One of the most-hyped MMORPGs (massively multiplayer online role-playing games) ever made, Bioware’s Star Wars: The Old Republic didn’t live up to its hype, with disappointing sales and subscriptions. The company’s since turned to the free-to-play model, making TOR the first Bioware RPG that won’t cost you a dime to play.
Having said that, Bioware does its darndest to … not so much encourage you to spend money in its cash shop, but practically twist your arm and drag you to the storefront. So is The Old Republic still worth playing for free? Here’s a look at a complete newb’s experiences, in late February.
TOR’s downloader is a disaster, which at no time will tell you accurately how much longer you have to wait. And since it has to pull 25 GB or so, expect to leave it running for a couple of days if you don’t have the best high-speed connection. Even after all that, the launcher simply failed to start for me at one point. Looking through the forums told me I need to redownload it, which fortunately didn’t take as long.
The interface is pretty typical for a World of Warcraft style MMORPG, which means that if you’re coming to TOR from Bioware’s earlier RPGs you’ll need to prepare for information overload. It’s less like Knights of the Old Republic than it is Neverwinter Nights, and is (if anything) even more complex. If you’ve played other MMOs you’ll adjust fairly quickly, though — as a rule of thumb, if you don’t understand why you can’t use a piece of gear, it’s because you need to buy something from the cash shop to unlock it.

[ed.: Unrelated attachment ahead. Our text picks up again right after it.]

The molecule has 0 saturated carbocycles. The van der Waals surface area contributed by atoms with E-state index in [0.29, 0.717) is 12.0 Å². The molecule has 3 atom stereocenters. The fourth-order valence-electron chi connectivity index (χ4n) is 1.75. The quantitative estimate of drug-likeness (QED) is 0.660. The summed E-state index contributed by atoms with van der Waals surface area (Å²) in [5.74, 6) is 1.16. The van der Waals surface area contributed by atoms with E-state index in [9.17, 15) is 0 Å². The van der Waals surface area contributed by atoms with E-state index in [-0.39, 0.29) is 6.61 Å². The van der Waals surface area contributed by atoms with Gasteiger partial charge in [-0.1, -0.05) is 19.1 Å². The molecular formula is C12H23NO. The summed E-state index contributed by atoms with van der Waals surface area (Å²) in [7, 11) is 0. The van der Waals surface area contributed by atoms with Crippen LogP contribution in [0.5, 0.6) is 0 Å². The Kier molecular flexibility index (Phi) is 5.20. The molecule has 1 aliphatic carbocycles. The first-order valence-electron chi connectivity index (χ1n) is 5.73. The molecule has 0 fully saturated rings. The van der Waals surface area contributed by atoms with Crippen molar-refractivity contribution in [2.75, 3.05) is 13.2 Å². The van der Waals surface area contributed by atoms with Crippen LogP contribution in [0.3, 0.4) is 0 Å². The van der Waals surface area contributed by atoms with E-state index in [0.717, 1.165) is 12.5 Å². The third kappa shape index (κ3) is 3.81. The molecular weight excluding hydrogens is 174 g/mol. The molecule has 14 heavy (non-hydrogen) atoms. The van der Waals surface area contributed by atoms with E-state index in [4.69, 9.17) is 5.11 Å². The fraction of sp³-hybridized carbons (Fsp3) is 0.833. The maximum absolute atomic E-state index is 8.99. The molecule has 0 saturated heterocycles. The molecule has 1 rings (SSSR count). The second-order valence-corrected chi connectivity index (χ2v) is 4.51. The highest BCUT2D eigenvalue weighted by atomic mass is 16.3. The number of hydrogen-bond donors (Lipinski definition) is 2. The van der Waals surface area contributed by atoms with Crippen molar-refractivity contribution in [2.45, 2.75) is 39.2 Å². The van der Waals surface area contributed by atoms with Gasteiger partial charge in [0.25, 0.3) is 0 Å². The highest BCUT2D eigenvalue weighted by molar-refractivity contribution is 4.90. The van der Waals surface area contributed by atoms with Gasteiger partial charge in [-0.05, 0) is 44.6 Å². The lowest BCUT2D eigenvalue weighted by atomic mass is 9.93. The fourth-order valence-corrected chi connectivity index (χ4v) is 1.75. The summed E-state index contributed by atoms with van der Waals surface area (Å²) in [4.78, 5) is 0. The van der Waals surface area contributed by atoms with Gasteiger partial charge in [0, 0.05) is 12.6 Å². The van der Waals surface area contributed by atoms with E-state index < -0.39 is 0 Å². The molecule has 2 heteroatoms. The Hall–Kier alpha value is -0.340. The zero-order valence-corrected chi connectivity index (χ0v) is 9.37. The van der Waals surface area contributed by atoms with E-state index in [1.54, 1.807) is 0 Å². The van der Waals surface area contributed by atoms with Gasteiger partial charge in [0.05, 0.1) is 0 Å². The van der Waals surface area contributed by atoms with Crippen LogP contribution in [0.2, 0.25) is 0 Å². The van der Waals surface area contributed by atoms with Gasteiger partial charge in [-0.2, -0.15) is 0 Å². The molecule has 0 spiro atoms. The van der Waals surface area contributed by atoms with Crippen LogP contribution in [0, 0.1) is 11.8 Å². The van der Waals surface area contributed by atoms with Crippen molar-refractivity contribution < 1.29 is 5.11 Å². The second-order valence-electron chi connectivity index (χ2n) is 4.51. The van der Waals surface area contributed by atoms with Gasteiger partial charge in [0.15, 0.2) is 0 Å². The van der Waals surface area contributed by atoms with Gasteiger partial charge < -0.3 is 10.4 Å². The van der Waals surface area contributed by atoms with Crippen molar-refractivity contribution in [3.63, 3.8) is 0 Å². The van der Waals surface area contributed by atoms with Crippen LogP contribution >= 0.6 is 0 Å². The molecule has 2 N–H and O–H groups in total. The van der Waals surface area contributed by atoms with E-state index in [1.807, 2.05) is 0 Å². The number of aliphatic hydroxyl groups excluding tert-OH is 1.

Story and gameplay
The interface isn’t the only thing that screams “stereotypical MMO” about The Old Republic. Everything about the storylines feels like they were padded out as much as possible. Your character will constantly be interrupted from her main storyline by fetch quests and kill quests with excuse plots. It feels less like Bioware tried to make a true Bioware RPG as an MMO, and more like it tried to slavishly follow a formula.
The same goes for the gameplay, which uses the standard MMO quickbars and floating interface windows. The Mass Effect style conversations seem original at first, but pretty soon you realize most of your choices don’t make any difference, and the ones that do tend to be just straightforward dark side or light side alignment shifts, or influence gains with companions.
What’d they get right?
One perk is that you get to have an NPC companion accompany you. They get in the way of your clicking sometimes, but you can dismiss them, or even send them back to town to sell off your vendor trash (although it seems like it would’ve been better to just not give you any to begin with).
Another is the Legacy system, which seems like it mostly gives you incentive to replay the game on different classes. It’s basically a set of perks you can get for reaching the maximum level, which apply to all of your characters.
Is The Old Republic worth playing for free?
It’s worth trying several different classes to see if one of them appeals to you. I was turned off by the Jedi Consular’s storyline, but loved having my Sith Inquisitor snark at how dysfunctional Imperial society was. It’s also worth noting that the female Republic Trooper is voiced by the same actress as “femshep” from Mass Effect.
Give it a try … if you can stand the download time.